Few, if any of us in the disability community, have easy days. Most are filled with challenges, frustration, and reminders of how our disability affects our daily lives. That raises the question of what keeps us going. I realize I can’t speak for all disabled individuals, nor do I want to, but I’ll venture a guess as to some of the answers they may give to that question if asked. Answers might include terms like fortitude, strength, courage, perseverance, beliefs, determination, attitude, or even anger. I know in my own life the thoughtfulness of others is an important factor, simple acts of kindness like holding a door open or a passing smile from a stranger. I’d be a millionaire if I had a dollar for each time someone has touched my shoulder to convey their empathy.
Several weeks ago I was reminded of the impact of kindness when invited to go fishing by a local fishing guide. On Monday July 23, 2012 Dean Meckes of Dean Meckes Charters, my son Mark and I went fishing on the St. Lawrence River. People at the Antique Boat Museum in Clayton, New York offered their lift to get me into the boat. Volunteers came in an hour before the museum opened just to transfer me from my power chair into my manual chair which had been placed in the boat’s cockpit. Once we were completely ready we headed out onto the St. Lawrence River.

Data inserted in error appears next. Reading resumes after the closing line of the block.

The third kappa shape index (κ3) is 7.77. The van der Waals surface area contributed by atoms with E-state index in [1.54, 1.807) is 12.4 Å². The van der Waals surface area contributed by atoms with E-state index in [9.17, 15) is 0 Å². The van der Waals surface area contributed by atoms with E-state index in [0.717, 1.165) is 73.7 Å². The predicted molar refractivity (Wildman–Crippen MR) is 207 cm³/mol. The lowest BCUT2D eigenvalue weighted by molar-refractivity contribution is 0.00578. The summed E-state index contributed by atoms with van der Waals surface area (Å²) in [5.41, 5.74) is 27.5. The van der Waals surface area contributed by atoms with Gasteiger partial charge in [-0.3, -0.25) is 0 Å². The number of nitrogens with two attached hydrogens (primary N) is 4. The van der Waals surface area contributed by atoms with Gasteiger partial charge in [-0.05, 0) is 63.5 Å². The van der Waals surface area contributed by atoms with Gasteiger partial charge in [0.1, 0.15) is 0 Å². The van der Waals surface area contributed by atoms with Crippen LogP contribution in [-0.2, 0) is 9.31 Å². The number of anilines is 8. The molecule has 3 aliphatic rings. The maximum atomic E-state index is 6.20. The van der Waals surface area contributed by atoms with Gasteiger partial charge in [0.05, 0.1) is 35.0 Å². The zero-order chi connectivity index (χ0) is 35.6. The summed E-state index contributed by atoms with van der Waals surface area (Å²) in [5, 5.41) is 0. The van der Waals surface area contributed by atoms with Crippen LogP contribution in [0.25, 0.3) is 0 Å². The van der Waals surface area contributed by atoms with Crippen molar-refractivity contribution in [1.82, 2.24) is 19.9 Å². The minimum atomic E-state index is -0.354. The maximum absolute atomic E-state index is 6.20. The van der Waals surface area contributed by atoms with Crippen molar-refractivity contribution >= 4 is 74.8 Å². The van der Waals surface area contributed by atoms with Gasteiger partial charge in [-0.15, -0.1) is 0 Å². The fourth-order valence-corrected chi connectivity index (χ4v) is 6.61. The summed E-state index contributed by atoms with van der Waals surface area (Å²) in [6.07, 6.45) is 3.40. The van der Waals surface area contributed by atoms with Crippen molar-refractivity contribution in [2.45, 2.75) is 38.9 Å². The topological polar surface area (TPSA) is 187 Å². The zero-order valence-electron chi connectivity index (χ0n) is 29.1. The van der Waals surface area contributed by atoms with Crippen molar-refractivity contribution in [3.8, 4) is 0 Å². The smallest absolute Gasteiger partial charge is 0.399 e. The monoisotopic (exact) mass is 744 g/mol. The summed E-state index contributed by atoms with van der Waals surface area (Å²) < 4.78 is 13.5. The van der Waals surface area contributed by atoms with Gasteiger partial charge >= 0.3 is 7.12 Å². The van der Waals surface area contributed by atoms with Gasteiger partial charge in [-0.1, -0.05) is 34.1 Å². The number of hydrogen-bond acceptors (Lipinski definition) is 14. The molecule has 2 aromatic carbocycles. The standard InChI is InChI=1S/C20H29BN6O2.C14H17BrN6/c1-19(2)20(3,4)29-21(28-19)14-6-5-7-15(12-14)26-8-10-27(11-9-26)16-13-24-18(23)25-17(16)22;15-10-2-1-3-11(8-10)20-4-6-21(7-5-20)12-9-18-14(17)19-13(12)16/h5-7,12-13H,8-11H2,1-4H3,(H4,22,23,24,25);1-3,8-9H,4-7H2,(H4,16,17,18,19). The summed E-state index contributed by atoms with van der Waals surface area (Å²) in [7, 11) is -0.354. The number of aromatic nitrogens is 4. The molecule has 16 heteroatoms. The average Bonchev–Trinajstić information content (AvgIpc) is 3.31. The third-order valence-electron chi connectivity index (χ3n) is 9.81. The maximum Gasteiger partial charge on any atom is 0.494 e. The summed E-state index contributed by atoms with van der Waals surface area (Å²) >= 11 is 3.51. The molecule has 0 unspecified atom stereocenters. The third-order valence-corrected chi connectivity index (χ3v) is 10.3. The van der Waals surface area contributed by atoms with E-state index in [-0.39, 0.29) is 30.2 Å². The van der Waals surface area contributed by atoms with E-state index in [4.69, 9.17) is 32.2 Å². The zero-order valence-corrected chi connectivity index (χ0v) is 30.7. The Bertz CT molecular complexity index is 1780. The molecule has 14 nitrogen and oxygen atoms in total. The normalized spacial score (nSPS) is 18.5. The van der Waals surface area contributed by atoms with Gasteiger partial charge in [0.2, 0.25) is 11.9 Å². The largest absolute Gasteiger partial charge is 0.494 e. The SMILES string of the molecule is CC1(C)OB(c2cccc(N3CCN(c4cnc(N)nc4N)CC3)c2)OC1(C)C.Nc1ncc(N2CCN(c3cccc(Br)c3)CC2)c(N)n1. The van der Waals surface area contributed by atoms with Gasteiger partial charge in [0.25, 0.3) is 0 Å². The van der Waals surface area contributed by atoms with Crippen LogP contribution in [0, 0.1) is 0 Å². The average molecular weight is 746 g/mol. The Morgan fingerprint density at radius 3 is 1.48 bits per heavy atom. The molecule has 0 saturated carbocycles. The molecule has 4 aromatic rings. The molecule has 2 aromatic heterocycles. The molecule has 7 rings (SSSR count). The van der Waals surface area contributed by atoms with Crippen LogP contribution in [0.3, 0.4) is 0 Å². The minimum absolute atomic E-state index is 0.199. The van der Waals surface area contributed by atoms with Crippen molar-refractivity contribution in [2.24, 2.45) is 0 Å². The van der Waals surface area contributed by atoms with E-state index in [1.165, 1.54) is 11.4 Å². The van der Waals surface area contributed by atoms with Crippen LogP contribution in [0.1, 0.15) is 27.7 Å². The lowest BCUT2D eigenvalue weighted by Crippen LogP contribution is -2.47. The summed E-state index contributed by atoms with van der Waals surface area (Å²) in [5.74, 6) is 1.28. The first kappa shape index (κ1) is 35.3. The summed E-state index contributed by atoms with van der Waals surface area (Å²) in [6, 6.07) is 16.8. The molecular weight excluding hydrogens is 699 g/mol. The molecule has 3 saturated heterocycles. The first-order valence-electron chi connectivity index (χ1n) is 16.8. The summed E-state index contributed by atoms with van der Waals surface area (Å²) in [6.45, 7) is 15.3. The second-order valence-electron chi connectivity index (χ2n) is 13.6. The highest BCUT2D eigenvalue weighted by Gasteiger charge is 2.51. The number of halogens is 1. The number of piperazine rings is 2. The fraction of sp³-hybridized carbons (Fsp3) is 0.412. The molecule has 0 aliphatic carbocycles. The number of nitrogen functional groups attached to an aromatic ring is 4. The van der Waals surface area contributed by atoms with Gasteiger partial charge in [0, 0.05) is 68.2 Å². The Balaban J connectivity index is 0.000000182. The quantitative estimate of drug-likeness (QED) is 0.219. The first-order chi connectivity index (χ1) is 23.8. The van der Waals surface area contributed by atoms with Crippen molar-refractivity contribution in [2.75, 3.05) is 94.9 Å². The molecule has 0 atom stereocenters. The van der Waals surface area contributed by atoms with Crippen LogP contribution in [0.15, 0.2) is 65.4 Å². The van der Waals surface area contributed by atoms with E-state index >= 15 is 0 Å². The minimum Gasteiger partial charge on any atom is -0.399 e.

The day was magical, a beautiful warm sunny day, a blue placid river and anticipation of an adventure to come. I had made a number of adaptions to my manual wheelchair and fishing tackle to help make me more independent, and I was anxious to see how they would perform. I didn’t have long to wait. I hooked a bass, by myself, shortly after we arrived at the first location. Reeling it in was no problem at all. From watching, Dean told me that I would be able to reel in a “big one.”
Dean was quick to try different areas of the river. At first, he drove slowly over concern as to how I would handle the jarring of the boat. Once we realized that was no problem, if there was no action where we were, we moved more quickly to another spot. We fished for several hours. My son and I caught a number of fish, which by the way, were all returned to the river. But I had caught way more than fish that day. I caught hours of serenity being on the river; concentrating on the tip of my pole watching for movement left little time to think about anything else and, in the end, I had hours when I even forgot I was in a wheelchair. There is no greater gift for me than that, which I received because of the generous act of kindness that day by our guide, Dean Meckes.